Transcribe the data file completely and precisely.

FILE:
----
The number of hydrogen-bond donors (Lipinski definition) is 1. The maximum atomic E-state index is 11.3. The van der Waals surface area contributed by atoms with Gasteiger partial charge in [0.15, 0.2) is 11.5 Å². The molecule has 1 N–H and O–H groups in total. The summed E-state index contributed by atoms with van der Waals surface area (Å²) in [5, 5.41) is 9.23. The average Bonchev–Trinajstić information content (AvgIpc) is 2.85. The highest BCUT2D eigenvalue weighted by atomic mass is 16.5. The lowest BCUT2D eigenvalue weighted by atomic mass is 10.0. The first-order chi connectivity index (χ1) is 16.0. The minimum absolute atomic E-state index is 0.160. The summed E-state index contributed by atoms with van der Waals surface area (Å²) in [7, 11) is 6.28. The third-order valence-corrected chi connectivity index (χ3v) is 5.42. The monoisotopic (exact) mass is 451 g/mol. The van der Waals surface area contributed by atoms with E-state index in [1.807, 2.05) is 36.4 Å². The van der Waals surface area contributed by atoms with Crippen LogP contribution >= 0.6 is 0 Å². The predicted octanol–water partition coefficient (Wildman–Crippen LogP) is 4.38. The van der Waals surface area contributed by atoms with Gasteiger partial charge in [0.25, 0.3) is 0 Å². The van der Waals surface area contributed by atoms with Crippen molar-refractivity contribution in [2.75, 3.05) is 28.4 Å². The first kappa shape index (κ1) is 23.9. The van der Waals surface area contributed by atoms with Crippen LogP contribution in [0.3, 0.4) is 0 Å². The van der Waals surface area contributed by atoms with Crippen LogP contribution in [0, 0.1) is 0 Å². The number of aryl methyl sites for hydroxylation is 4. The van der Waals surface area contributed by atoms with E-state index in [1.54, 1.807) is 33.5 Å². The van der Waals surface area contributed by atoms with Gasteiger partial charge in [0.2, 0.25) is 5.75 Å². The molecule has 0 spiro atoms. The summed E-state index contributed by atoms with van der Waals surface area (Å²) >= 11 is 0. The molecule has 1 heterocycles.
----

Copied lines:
The number of hydrogen-bond donors (Lipinski definition) is 1. The maximum atomic E-state index is 11.3. The van der Waals surface area contributed by atoms with Gasteiger partial charge in [0.15, 0.2) is 11.5 Å². The molecule has 1 N–H and O–H groups in total. The summed E-state index contributed by atoms with van der Waals surface area (Å²) in [5, 5.41) is 9.23. The average Bonchev–Trinajstić information content (AvgIpc) is 2.85. The highest BCUT2D eigenvalue weighted by atomic mass is 16.5. The lowest BCUT2D eigenvalue weighted by atomic mass is 10.0. The first-order chi connectivity index (χ1) is 16.0. The minimum absolute atomic E-state index is 0.160. The summed E-state index contributed by atoms with van der Waals surface area (Å²) in [7, 11) is 6.28. The third-order valence-corrected chi connectivity index (χ3v) is 5.42. The monoisotopic (exact) mass is 451 g/mol. The van der Waals surface area contributed by atoms with E-state index in [1.807, 2.05) is 36.4 Å². The van der Waals surface area contributed by atoms with Crippen LogP contribution >= 0.6 is 0 Å². The predicted octanol–water partition coefficient (Wildman–Crippen LogP) is 4.38. The van der Waals surface area contributed by atoms with Gasteiger partial charge in [0.25, 0.3) is 0 Å². The van der Waals surface area contributed by atoms with Crippen molar-refractivity contribution in [2.75, 3.05) is 28.4 Å². The first kappa shape index (κ1) is 23.9. The van der Waals surface area contributed by atoms with Crippen LogP contribution in [0.3, 0.4) is 0 Å². The van der Waals surface area contributed by atoms with Crippen LogP contribution in [0, 0.1) is 0 Å². The number of aryl methyl sites for hydroxylation is 4. The van der Waals surface area contributed by atoms with E-state index in [1.54, 1.807) is 33.5 Å². The van der Waals surface area contributed by atoms with Gasteiger partial charge in [0.2, 0.25) is 5.75 Å². The molecule has 0 spiro atoms. The summed E-state index contributed by atoms with van der Waals surface area (Å²) >= 11 is 0. The molecule has 1 heterocycles.